When it comes to achieving a more worry free retirement, knowing how and when to advocate for your best interests is an important skill to develop. Your voice is a crucial tool to learn to maximize your resources, especially when it comes to ensuring you receive the right Social Security benefits.
I’ve met numerous women who didn’t know how to advocate for themselves when setting up Social Security payments. Whether you’re single, married, or divorced, it’s crucial to think ahead—before it’s too late.
Can you remember a time when you wish you had spoken up for yourself, but didn’t? It could be as simple as your best friend choosing Chile’s for your girl’s night out, while you were having a serious craving for Cracker Barrel. Or perhaps you always agree to babysit your grandchildren on the weekends, even though you feel too exhausted.
It’s important to remember that there’s nothing wrong with thinking about your needs. In fact, we should all do it more often. Our happiness and well-being are dependent on being able to voice our various needs and ensure they are met. And when it comes to Social Security benefits, neglecting to put your needs first could result in losing hundreds of thousands of dollars.
The ABCs of Social Security Benefits
First things first: When do you start collecting Social Security?
Have you ever heard the term “full retirement age?” It’s the age you can start receiving 100% of your Social Security benefits. Your full retirement age depends on the year you were born, and it’s 66 if you were born between 1943 and 1954.
You may start collecting Social Security benefits a little earlier! But if you do, you’ll receive less money every month.
The good news? The longer you wait to collect, the more you’ll receive every month. If your full retirement age is 66 but you don’t receive Social Security benefits until age 70, you’ll get 132% of your monthly payments. This could be the difference between $2,000 and $2,640 every month. Pretty exciting, isn’t it?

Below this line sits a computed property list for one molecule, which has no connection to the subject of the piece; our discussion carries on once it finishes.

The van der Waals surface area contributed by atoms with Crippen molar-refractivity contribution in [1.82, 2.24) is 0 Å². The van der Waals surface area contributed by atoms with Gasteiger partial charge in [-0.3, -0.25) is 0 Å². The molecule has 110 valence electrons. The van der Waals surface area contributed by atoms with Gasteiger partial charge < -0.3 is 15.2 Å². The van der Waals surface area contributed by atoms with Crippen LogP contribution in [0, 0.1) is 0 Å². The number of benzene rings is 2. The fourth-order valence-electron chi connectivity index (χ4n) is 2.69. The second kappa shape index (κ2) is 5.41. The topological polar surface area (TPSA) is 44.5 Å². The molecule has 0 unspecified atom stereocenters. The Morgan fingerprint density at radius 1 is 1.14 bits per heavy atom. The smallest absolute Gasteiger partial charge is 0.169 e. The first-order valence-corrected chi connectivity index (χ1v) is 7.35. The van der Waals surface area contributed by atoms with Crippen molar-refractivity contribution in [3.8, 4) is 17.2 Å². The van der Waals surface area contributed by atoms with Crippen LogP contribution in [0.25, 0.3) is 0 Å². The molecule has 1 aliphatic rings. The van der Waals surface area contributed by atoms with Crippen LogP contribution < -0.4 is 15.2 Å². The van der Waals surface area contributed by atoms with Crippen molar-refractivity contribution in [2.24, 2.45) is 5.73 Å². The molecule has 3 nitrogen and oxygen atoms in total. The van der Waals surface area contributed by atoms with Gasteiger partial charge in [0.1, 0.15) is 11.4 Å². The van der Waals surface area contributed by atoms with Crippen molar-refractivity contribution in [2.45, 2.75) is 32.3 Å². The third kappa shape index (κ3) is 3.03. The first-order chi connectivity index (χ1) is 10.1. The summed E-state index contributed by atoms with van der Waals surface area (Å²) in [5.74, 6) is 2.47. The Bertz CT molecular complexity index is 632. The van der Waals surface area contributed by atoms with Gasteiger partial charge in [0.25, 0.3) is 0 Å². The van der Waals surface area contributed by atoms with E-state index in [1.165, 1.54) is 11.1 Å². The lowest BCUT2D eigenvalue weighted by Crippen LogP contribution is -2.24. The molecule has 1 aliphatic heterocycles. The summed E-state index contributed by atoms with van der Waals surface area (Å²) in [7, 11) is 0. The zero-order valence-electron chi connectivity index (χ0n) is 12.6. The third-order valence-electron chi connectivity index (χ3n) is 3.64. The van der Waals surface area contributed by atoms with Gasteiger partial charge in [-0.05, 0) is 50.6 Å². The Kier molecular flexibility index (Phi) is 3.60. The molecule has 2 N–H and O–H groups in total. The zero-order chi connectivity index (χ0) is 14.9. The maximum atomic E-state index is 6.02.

So, those are the basics. But if you’ve ever been married (and especially if you’ve been widowed), things become more complex.
We want to help women avoid common Social Security mistakes. These are mistakes anyone could make if they don’t talk with a professional who truly specializes in Social Security maximization.
Mistake #1: Not Tailoring Social Security to Your Marriage
Are you married? Then you might think collecting Social Security benefits is simple enough. You start collecting when it makes sense for you, and your husband does the same. Everybody wins, right?
Not quite. If you’re married, you should approach Social Security as a couple. Otherwise, you risk losing out on a lot of money, especially if your husband dies before you do. Take Jane, for example.
Jane was married to Tom, and he was the primary breadwinner. His Social Security checks were set to be twice the amount of Jane’s.
They did their best to plan ahead with the limited knowledge they had. Tom had some heart issues, and men in his family had died due to heart failure. On the other hand, Jane’s parents had been healthy and lived well into their 90s.
With this information, they decided that Tom would start collecting Social Security early, at age 62. If he had waited until age 66, he’d have collected $2,000 each month. And if he had held out until age 70, he’d have received $2,640. But because he started at age 62, he only collected $1,500 monthly. He didn’t expect to live long, though, and they wanted to have the money while they could enjoy it together.